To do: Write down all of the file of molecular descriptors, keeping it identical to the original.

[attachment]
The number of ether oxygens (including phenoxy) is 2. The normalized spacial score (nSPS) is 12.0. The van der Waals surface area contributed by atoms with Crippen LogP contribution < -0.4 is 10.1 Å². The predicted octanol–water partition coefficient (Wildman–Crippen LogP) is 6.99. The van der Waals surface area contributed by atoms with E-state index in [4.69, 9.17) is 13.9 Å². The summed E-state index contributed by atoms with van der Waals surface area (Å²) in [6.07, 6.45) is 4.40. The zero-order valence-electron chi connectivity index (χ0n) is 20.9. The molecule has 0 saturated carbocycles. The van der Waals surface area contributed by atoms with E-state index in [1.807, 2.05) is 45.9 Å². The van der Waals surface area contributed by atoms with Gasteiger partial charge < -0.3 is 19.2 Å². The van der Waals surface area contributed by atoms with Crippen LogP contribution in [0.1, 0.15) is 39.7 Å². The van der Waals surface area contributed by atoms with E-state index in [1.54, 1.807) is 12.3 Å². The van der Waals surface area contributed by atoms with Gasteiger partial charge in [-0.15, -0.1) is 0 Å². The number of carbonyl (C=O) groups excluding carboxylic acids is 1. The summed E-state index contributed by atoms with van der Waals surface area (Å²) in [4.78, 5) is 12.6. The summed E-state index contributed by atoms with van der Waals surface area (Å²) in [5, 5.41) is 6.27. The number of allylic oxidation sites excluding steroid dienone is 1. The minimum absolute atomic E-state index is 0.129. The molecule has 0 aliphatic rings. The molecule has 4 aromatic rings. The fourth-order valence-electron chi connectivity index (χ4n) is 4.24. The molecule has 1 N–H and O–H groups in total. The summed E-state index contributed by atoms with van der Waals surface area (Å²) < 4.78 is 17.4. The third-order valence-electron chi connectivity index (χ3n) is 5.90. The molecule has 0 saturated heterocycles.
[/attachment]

The number of ether oxygens (including phenoxy) is 2. The normalized spacial score (nSPS) is 12.0. The van der Waals surface area contributed by atoms with Crippen LogP contribution < -0.4 is 10.1 Å². The predicted octanol–water partition coefficient (Wildman–Crippen LogP) is 6.99. The van der Waals surface area contributed by atoms with E-state index in [4.69, 9.17) is 13.9 Å². The summed E-state index contributed by atoms with van der Waals surface area (Å²) in [6.07, 6.45) is 4.40. The zero-order valence-electron chi connectivity index (χ0n) is 20.9. The molecule has 0 saturated carbocycles. The van der Waals surface area contributed by atoms with E-state index in [1.807, 2.05) is 45.9 Å². The van der Waals surface area contributed by atoms with Gasteiger partial charge < -0.3 is 19.2 Å². The van der Waals surface area contributed by atoms with Crippen LogP contribution in [0.1, 0.15) is 39.7 Å². The van der Waals surface area contributed by atoms with E-state index in [1.54, 1.807) is 12.3 Å². The van der Waals surface area contributed by atoms with Gasteiger partial charge in [-0.15, -0.1) is 0 Å². The number of carbonyl (C=O) groups excluding carboxylic acids is 1. The summed E-state index contributed by atoms with van der Waals surface area (Å²) in [4.78, 5) is 12.6. The summed E-state index contributed by atoms with van der Waals surface area (Å²) in [5, 5.41) is 6.27. The number of allylic oxidation sites excluding steroid dienone is 1. The minimum absolute atomic E-state index is 0.129. The molecule has 0 aliphatic rings. The molecule has 4 aromatic rings. The fourth-order valence-electron chi connectivity index (χ4n) is 4.24. The molecule has 1 N–H and O–H groups in total. The summed E-state index contributed by atoms with van der Waals surface area (Å²) < 4.78 is 17.4. The third-order valence-electron chi connectivity index (χ3n) is 5.90. The molecule has 0 saturated heterocycles.